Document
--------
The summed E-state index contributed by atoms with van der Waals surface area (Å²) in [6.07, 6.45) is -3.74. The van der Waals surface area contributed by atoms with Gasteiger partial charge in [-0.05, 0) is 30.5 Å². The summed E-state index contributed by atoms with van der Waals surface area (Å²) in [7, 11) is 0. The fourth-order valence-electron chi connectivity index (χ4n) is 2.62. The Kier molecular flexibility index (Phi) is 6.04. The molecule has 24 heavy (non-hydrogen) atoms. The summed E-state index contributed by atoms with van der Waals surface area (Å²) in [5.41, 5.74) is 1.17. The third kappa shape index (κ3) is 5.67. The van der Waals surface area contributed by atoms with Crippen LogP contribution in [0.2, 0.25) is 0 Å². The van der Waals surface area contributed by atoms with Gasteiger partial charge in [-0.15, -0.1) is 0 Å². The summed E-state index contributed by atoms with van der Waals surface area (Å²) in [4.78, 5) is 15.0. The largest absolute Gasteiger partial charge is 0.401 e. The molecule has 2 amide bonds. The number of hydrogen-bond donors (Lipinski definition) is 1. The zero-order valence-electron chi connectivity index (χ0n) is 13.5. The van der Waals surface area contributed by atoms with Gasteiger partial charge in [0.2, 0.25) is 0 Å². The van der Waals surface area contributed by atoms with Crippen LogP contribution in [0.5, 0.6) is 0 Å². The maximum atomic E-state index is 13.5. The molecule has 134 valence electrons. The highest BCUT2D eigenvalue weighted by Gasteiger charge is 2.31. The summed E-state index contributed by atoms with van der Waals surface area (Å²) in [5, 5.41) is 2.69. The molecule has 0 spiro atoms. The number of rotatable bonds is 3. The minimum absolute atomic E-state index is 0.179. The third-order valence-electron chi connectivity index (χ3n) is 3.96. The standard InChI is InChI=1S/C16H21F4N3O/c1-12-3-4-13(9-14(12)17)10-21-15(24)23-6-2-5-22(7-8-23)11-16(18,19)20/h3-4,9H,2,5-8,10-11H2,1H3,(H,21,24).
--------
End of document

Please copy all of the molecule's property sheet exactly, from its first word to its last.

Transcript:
The summed E-state index contributed by atoms with van der Waals surface area (Å²) in [6.07, 6.45) is -3.74. The van der Waals surface area contributed by atoms with Gasteiger partial charge in [-0.05, 0) is 30.5 Å². The summed E-state index contributed by atoms with van der Waals surface area (Å²) in [7, 11) is 0. The fourth-order valence-electron chi connectivity index (χ4n) is 2.62. The Kier molecular flexibility index (Phi) is 6.04. The molecule has 24 heavy (non-hydrogen) atoms. The summed E-state index contributed by atoms with van der Waals surface area (Å²) in [5.41, 5.74) is 1.17. The third kappa shape index (κ3) is 5.67. The van der Waals surface area contributed by atoms with Crippen LogP contribution in [0.2, 0.25) is 0 Å². The van der Waals surface area contributed by atoms with Gasteiger partial charge in [-0.15, -0.1) is 0 Å². The summed E-state index contributed by atoms with van der Waals surface area (Å²) in [4.78, 5) is 15.0. The largest absolute Gasteiger partial charge is 0.401 e. The molecule has 2 amide bonds. The number of hydrogen-bond donors (Lipinski definition) is 1. The zero-order valence-electron chi connectivity index (χ0n) is 13.5. The van der Waals surface area contributed by atoms with Gasteiger partial charge in [0.2, 0.25) is 0 Å². The van der Waals surface area contributed by atoms with Crippen LogP contribution in [0.5, 0.6) is 0 Å². The maximum atomic E-state index is 13.5. The molecule has 134 valence electrons. The highest BCUT2D eigenvalue weighted by Gasteiger charge is 2.31. The summed E-state index contributed by atoms with van der Waals surface area (Å²) in [5, 5.41) is 2.69. The molecule has 0 spiro atoms. The number of rotatable bonds is 3. The minimum absolute atomic E-state index is 0.179. The third-order valence-electron chi connectivity index (χ3n) is 3.96. The standard InChI is InChI=1S/C16H21F4N3O/c1-12-3-4-13(9-14(12)17)10-21-15(24)23-6-2-5-22(7-8-23)11-16(18,19)20/h3-4,9H,2,5-8,10-11H2,1H3,(H,21,24).